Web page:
How Women Are Finally Shaking Up the French Fashion Scene

In a parallel universe, here’s how this article would have started: with Hillary Clinton winning the United States presidential election. A woman would have broken what many perceive to be the ultimate glass ceiling. Segue from the White House to French fashion houses, and 2016 was a breakthrough year for female designers. Christian Dior and Lanvin appointed Maria Grazia Chiuri and Bouchra Jarrar as artistic directors, respectively. Not since Cristina Ortiz was the designer at Lanvin, from 1998 to 2001—and not ever in the case of Dior—has a woman helmed the powerful post.

Granted, presidents get elected, whereas designers are appointed. And Chiuri’s and Jarrar’s appointments are not without precedent; it would be unfair to hail them without acknowledging the ongoing talents of Phoebe Philo at Céline, Nadège Vanhée-Cybulski at Hermès and Carol Lim at Kenzo. (To be absolutely clear, in this context, we’re zooming in on heritage brands based in Paris, not the biz at large.) But maybe we can take some comfort in the fact that an industry as rarefied as fashion has taken two steps forward.

Floriane de Saint Pierre, president of her eponymous executive search firm, is considered to be among the industry’s leading headhunters. She dates this major wave of female designers back to when the French luxury goods holding company Kering (formerly PPR) named Frida Giannini as creative director at Gucci, its largest brand, in 2002, and then Sarah Burton as the successor to Alexander McQueen, in 2010.

If Chiuri and Jarrar succeeding men seems like a big deal compared to the constant achievements of women steering the direction of their own houses (Comme des Garçons’ Rei Kawakubo, Isabel Marant, Sacai’s Chitose Abe and Vanessa Seward, among many others), that’s because myriad Parisian brands that were founded by women during fashion’s golden age—Chanel, Schiaparelli and Nina Ricci—are currently overseen by men. A recent article in the Business of Fashion reported that female designers at Paris Fashion Week represent just 37 per cent of the calendar (slightly higher than Milan at 31 per cent).

Seward, incidentally, was Loris Azzaro’s right hand before he died in 2003, after which she was named head designer. Women in these roles can change the direction of a house in subtle ways. “The danger of designers is to forget the woman,” she explains. “And women designers, well, they forget less. There’s a more spontaneous relationship to the clothes. I think the houses are more interested in this because they might have gone to extremes with certain male designers who forgot the woman.”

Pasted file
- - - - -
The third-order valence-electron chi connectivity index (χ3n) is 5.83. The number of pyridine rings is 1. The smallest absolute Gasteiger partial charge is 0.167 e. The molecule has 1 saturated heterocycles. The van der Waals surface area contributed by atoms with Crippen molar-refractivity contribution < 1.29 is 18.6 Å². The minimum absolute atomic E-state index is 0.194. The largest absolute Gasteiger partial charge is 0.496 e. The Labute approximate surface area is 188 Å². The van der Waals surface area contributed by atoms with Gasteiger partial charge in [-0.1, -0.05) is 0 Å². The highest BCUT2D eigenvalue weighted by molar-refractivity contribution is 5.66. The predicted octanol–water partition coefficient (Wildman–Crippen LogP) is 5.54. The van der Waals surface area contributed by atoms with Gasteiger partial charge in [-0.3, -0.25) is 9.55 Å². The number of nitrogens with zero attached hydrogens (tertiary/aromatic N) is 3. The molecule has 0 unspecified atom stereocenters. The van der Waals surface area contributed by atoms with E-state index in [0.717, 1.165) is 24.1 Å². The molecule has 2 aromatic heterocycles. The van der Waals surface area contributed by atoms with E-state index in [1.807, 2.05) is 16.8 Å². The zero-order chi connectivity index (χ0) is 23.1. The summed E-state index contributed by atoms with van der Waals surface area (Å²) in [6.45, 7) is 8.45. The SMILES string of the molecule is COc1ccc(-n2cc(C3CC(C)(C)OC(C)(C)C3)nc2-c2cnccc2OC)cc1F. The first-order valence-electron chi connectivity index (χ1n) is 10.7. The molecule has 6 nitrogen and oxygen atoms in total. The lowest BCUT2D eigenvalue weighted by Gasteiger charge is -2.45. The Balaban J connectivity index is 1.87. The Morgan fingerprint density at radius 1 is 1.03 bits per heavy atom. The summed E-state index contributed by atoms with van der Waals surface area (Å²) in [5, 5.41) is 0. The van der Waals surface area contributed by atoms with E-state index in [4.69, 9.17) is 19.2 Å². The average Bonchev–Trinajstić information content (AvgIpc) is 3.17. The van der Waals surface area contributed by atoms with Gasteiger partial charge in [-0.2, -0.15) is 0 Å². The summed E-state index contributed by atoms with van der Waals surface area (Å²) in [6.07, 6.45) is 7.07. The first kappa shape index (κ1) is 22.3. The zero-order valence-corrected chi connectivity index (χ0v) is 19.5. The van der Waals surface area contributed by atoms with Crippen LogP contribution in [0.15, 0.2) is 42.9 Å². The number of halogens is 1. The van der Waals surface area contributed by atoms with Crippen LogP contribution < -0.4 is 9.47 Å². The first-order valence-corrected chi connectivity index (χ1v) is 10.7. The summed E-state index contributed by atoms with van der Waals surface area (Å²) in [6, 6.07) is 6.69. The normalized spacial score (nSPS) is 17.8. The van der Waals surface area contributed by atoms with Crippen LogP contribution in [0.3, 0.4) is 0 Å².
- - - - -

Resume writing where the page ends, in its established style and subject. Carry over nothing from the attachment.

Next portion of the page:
It’s a theory that’s shared by Alithia Spuri-Zampetti, who spent six years under Elbaz at Lanvin as head designer for womenswear before Paule Ka brought her over as its artistic director. One year later, it’s clear that the polished Parisian brand has benefited from her focus, or what she describes as posing the right “wardrobe questions.” First, you have to resist the temptation to conjure up a fantasy. Instead you identify the gaps in the market, determine a garment’s function and then select the best fabric.

With the new Dior and Lanvin runway collections now arriving in stores, it will be interesting to see how customers respond: Will they buy in expressly because they can detect that Jarrar has put more emphasis on precisely tailored daywear or because Chiuri has juxtaposed bolder graphic elements with dreamily embroidered dresses? Will they claim allegiance to the brands’ predecessors, Elbaz and Raf Simons? Will they even notice a difference?

Ultimately, de Saint Pierre, who was most recently involved in the internal promotion of Alessandro Michele at Gucci, as well as Paul Andrew’s appointment at Salvatore Ferragamo as director of women’s shoes, points out that the sustained success of a global luxury brand is based on a spectrum of considerations—in other words, whether a designer is male or female is unlikely to make or break the house. “An appointment of a creative leader is about talent, alignment of purpose with the brand and empathy with the times, not gender,” says de Saint Pierre, emphasizing that this still doesn’t account for the disproportionate number of men designing womenswear. “Both genders must have equal visibility and career opportunities.”

At which point, we as shoppers vote with our wallets. And shouldn’t we feel proud to say “I’m wearing her”?